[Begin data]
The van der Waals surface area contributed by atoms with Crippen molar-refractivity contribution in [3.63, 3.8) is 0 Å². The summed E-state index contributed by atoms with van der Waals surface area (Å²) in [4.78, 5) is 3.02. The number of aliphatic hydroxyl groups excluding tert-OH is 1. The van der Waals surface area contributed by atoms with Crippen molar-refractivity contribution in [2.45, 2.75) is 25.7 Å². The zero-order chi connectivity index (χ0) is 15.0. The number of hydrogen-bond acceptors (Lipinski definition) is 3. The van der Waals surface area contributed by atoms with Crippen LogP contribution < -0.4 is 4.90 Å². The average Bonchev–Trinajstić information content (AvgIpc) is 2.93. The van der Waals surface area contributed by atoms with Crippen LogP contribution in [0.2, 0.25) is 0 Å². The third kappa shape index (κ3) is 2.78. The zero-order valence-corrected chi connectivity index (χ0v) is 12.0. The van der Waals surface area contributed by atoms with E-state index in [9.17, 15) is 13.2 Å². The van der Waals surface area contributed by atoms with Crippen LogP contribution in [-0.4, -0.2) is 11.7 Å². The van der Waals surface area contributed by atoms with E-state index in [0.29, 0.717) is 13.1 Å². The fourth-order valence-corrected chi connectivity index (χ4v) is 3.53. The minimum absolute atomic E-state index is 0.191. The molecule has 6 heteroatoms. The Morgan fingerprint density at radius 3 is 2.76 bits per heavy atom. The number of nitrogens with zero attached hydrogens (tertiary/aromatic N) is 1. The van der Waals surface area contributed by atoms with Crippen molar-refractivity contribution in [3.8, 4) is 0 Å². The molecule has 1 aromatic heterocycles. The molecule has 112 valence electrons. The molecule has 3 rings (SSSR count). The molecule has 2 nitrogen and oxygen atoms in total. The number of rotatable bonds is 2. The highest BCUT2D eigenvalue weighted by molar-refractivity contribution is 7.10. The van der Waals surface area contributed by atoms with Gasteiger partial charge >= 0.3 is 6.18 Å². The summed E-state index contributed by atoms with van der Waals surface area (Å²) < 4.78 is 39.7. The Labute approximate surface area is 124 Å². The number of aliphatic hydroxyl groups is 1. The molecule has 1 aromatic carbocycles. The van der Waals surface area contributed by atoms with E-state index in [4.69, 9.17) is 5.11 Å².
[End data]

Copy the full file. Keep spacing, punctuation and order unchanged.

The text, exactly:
The van der Waals surface area contributed by atoms with Crippen molar-refractivity contribution in [3.63, 3.8) is 0 Å². The summed E-state index contributed by atoms with van der Waals surface area (Å²) in [4.78, 5) is 3.02. The number of aliphatic hydroxyl groups excluding tert-OH is 1. The van der Waals surface area contributed by atoms with Crippen molar-refractivity contribution in [2.45, 2.75) is 25.7 Å². The zero-order chi connectivity index (χ0) is 15.0. The number of hydrogen-bond acceptors (Lipinski definition) is 3. The van der Waals surface area contributed by atoms with Crippen LogP contribution < -0.4 is 4.90 Å². The average Bonchev–Trinajstić information content (AvgIpc) is 2.93. The van der Waals surface area contributed by atoms with Crippen LogP contribution in [0.2, 0.25) is 0 Å². The third kappa shape index (κ3) is 2.78. The zero-order valence-corrected chi connectivity index (χ0v) is 12.0. The van der Waals surface area contributed by atoms with E-state index in [9.17, 15) is 13.2 Å². The van der Waals surface area contributed by atoms with Crippen LogP contribution in [-0.4, -0.2) is 11.7 Å². The van der Waals surface area contributed by atoms with E-state index in [0.29, 0.717) is 13.1 Å². The fourth-order valence-corrected chi connectivity index (χ4v) is 3.53. The minimum absolute atomic E-state index is 0.191. The molecule has 6 heteroatoms. The Morgan fingerprint density at radius 3 is 2.76 bits per heavy atom. The number of nitrogens with zero attached hydrogens (tertiary/aromatic N) is 1. The van der Waals surface area contributed by atoms with Crippen molar-refractivity contribution in [3.8, 4) is 0 Å². The molecule has 1 aromatic heterocycles. The molecule has 112 valence electrons. The molecule has 3 rings (SSSR count). The molecule has 2 nitrogen and oxygen atoms in total. The number of rotatable bonds is 2. The highest BCUT2D eigenvalue weighted by molar-refractivity contribution is 7.10. The van der Waals surface area contributed by atoms with Gasteiger partial charge >= 0.3 is 6.18 Å². The summed E-state index contributed by atoms with van der Waals surface area (Å²) < 4.78 is 39.7. The Labute approximate surface area is 124 Å². The number of aliphatic hydroxyl groups is 1. The molecule has 1 aromatic carbocycles. The van der Waals surface area contributed by atoms with E-state index in [4.69, 9.17) is 5.11 Å².